0.65 0.57 0.61 0.61 0.62 0.61 0.59 0.61 0.63 0.56
0.65 0.76 0.69 0.76 0.70 0.68 0.63 0.67 0.65 0.62
0.74 0.020 0.006 0.08 2.65
0.61 0.025 0.008 0.09 4.19
0.68 0.046 0.015 0.14 6.28
of area proportional to its volume present. The apparatus used for the analysis was a Philips PU 4500 Gas Chromatograph (Pye Unicam Ltd, Cambridge, UK) linked to a Hewlett Packard Integrator, fitted with a 80100 mesh, 1.5 m long Porapak Q column (Jones Chromatography Ltd, Llanbradach, UK) and operated at an oven temperature of 230°C with an inert gas as the carrier at 60 ml mini flow rate. The samples analysed contained methanol (in large excess), methyl methactylate monomer and ethyl acetate for an internal standard. The calibration procedure consisted of measuring peak height ratios of various methyl methacrylate-ethyl acetate solutions in standardized concentrates of methanol, thus enabling the methyl methacrylate proportion of a sample to be determined. This amount was then expressed as a percentage of residual monomer in the specimen. The procedure used in this study was essentially that laid down in British Standard Specification 6447 : 1987 for Orthodontic Resins. However, an internal standard was included which we have found from previous studies enhances the precision of measurement and reduces the possibility of error because of operator technique variability. Basically, preparation involved taking a series of drill-cuttings (> 0.4 g), distributed across the surface of the processed plate to make up the specimen and then extracting all the residual monomer from the specimen by refluxing with methanol. The solutions were then analysed by GLC and the results expressed as percentages of residual monomer (by weight) of the specimens.
Reproducibility determinations It is of particular
of residual relevance
taken from IO separate plates 1%)
evaluating the reproducibility values presented for these residual monomer tests for a distinction to be made between the accuracy of the measuring techniques and various measures of its precision upon one prepared sample for GLC determination (Table V (I)), as distinct from the residual monomer variation that might be expected from 10 samples prepared from an individual processed plate using a specific curing cycle (Table V (2)), and 10 separate samples taken from 10 separate processed plates using the same specific curing cycle (Table V (3)). From Table V it can be seen that a high level of reproducibility is obtained. As would be expected the largest standard deviation and standard error of the mean are demonstrated in the 10 samples taken from 10 separate plates processed in identical fashion. It will be appreciated that as usually only one GLC test specimen is prepared from a single processed plate, the value 0.092% (s.d. X 2) can be used with reasonable confidence as a guide to significant differences. Thus differences between means of < 0.092% are probably not significant. Many of the materials tested provided essentially the same result and it is reasonable to assume that they are the same material marketed (retailed) under different tradenames.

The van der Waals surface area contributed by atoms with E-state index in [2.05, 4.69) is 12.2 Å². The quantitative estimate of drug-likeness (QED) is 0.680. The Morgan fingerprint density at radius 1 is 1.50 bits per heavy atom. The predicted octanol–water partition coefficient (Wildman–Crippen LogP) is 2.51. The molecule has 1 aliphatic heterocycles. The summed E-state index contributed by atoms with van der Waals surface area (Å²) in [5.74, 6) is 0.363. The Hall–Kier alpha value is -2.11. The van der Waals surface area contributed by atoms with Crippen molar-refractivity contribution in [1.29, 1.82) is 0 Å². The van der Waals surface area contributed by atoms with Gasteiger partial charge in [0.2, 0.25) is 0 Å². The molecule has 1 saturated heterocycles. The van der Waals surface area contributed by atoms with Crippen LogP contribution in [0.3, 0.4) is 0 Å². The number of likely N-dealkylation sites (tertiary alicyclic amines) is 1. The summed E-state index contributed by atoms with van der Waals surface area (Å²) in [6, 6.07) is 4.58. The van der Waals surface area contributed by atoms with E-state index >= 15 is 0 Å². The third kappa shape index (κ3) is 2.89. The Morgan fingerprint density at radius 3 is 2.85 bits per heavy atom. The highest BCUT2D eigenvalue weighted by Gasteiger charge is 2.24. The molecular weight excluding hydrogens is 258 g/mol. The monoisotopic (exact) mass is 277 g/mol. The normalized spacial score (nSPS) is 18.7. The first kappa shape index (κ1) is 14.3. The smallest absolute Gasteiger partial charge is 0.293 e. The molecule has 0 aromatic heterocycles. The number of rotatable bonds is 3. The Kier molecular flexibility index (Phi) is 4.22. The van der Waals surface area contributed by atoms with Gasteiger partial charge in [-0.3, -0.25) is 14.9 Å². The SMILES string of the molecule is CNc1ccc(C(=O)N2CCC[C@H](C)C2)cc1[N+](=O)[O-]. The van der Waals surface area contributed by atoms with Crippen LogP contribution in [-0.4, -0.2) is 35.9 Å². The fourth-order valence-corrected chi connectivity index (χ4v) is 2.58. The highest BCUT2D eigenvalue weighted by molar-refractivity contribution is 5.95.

of curing cycle
On completion of the tests on the 10 water-bath curing cycles and the single dry heat curing system using both Trevalon and homopolymer, it was shown that cycles 3,4 and 11 were superior. There was no significant difference between the levels of residual monomer achieved with these three cycles. Since cycle 3 saves 7 h compared to cycle 4 and should be available in all dental laboratories, and also is suitable for all foreseeable denture applications, it was chosen as the optimum cycle for the
levels in denture
Table VI. Residual monomer content of Trevalon polymerized
Table VII. Residual monomer content polymerized by 1 1 different cycles
Curing cycle (Table IV)
Curing cycle (Table IV)
by 1 1 different cycles
1 2 3 4 5 6 7 : 10 11
Residual monomer (%I 2.91 2.14 0.79 0.82 1.32 3.97 0.91 15.65 1.39 2.01 17.72
subsequent tests. Although the dry heat system achieved comparable results it is not generally available in laboratories and has the disadvantage that the upper temperature limit may be more difficult to control than a water-bath which cannot be heated above the boiling point of water.
RESULTS AND DISCUSSION The results of the residual monomer content estimation of Trevalon polymerized by the 10 water-bath curing cycles and one dry heat system listed in Table IV are presented in Table VI. The curing cycles fall into four main groupings. In the first group, overnight cures (l)-(4), it can be seen that where a terminal boil is used the levels of residual monomer are markedly decreased. This result is in agreement with previous work (e.g. Austin and Basker, 1980; Huggett et al., 1984; Jerolimov et al., 1985). The overnight cures, without a terminal boil, show levels of residual monomer approximately three times that of those where a terminal boil is used. It can be expected that a period of 7 h at 70°C plus a terminal boil would produce a porosity-free denture irrespective of thickness. Therefore, either of these overnight cures, with a terminal boil, will assure an optimum result. In the second group of curing cycles, short and reverse cures ((5) and (6)) undertaken following the manufacturers’ recommendations, cycle (5) produces a high degree of polymerization but the levels of residual monomer are raised in comparison to the overnight cycles plus terminal boil ((3) and (4)). The shorter of the two cures (cycle (6)) gives a residual monomer level of almost 4%. In both of these cycles there is a risk of porosity in thick sections of denture bases due to possible high exothermic reaction. The risk will obviously be greater in cycle (6) than cycle (5). In those curing cycles (‘short cut’) where planned errors have been included the results hold no surprises. Cycle (S), 7 h at 6O”C, produces levels of residual monomer approximately five times higher than the recommended